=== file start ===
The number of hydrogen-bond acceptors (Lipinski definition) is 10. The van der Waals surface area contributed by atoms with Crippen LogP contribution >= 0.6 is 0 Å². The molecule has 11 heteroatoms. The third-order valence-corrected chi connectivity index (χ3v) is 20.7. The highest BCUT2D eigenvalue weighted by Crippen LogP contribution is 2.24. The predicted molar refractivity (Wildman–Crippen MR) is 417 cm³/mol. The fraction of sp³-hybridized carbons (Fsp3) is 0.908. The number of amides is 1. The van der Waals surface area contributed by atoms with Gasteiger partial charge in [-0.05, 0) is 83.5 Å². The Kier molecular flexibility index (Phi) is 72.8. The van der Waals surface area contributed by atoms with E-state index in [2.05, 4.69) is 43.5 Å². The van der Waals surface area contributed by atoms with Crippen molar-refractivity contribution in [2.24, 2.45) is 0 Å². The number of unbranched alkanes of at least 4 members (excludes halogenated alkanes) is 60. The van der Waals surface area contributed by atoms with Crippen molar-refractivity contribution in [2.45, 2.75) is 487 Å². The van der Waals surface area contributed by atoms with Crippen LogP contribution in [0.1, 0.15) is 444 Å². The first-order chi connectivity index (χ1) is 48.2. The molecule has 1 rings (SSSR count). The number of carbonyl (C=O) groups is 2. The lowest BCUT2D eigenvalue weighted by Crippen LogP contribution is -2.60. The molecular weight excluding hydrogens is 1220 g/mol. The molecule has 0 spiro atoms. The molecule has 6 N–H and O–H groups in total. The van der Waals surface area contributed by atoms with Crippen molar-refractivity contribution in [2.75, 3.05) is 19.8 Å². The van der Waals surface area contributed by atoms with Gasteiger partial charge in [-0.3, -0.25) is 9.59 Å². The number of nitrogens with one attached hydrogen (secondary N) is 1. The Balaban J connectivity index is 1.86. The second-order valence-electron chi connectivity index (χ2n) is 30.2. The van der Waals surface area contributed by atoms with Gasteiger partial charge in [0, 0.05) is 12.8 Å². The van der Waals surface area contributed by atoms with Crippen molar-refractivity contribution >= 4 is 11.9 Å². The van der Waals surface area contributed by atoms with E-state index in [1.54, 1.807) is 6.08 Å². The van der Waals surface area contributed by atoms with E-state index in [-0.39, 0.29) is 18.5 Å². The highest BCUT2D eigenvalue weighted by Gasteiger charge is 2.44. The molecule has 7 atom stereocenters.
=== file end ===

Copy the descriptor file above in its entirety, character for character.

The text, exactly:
The number of hydrogen-bond acceptors (Lipinski definition) is 10. The van der Waals surface area contributed by atoms with Crippen LogP contribution >= 0.6 is 0 Å². The molecule has 11 heteroatoms. The third-order valence-corrected chi connectivity index (χ3v) is 20.7. The highest BCUT2D eigenvalue weighted by Crippen LogP contribution is 2.24. The predicted molar refractivity (Wildman–Crippen MR) is 417 cm³/mol. The fraction of sp³-hybridized carbons (Fsp3) is 0.908. The number of amides is 1. The van der Waals surface area contributed by atoms with Gasteiger partial charge in [-0.05, 0) is 83.5 Å². The Kier molecular flexibility index (Phi) is 72.8. The van der Waals surface area contributed by atoms with E-state index in [2.05, 4.69) is 43.5 Å². The van der Waals surface area contributed by atoms with Crippen molar-refractivity contribution in [2.24, 2.45) is 0 Å². The number of unbranched alkanes of at least 4 members (excludes halogenated alkanes) is 60. The van der Waals surface area contributed by atoms with Crippen molar-refractivity contribution in [2.45, 2.75) is 487 Å². The van der Waals surface area contributed by atoms with Crippen LogP contribution in [0.1, 0.15) is 444 Å². The first-order chi connectivity index (χ1) is 48.2. The molecule has 1 rings (SSSR count). The number of carbonyl (C=O) groups is 2. The lowest BCUT2D eigenvalue weighted by Crippen LogP contribution is -2.60. The molecular weight excluding hydrogens is 1220 g/mol. The molecule has 0 spiro atoms. The molecule has 6 N–H and O–H groups in total. The van der Waals surface area contributed by atoms with Crippen molar-refractivity contribution in [2.75, 3.05) is 19.8 Å². The van der Waals surface area contributed by atoms with Gasteiger partial charge in [-0.3, -0.25) is 9.59 Å². The number of nitrogens with one attached hydrogen (secondary N) is 1. The Balaban J connectivity index is 1.86. The second-order valence-electron chi connectivity index (χ2n) is 30.2. The van der Waals surface area contributed by atoms with Gasteiger partial charge in [0, 0.05) is 12.8 Å². The van der Waals surface area contributed by atoms with Crippen molar-refractivity contribution >= 4 is 11.9 Å². The van der Waals surface area contributed by atoms with E-state index in [1.54, 1.807) is 6.08 Å². The van der Waals surface area contributed by atoms with E-state index in [-0.39, 0.29) is 18.5 Å². The highest BCUT2D eigenvalue weighted by Gasteiger charge is 2.44. The molecule has 7 atom stereocenters.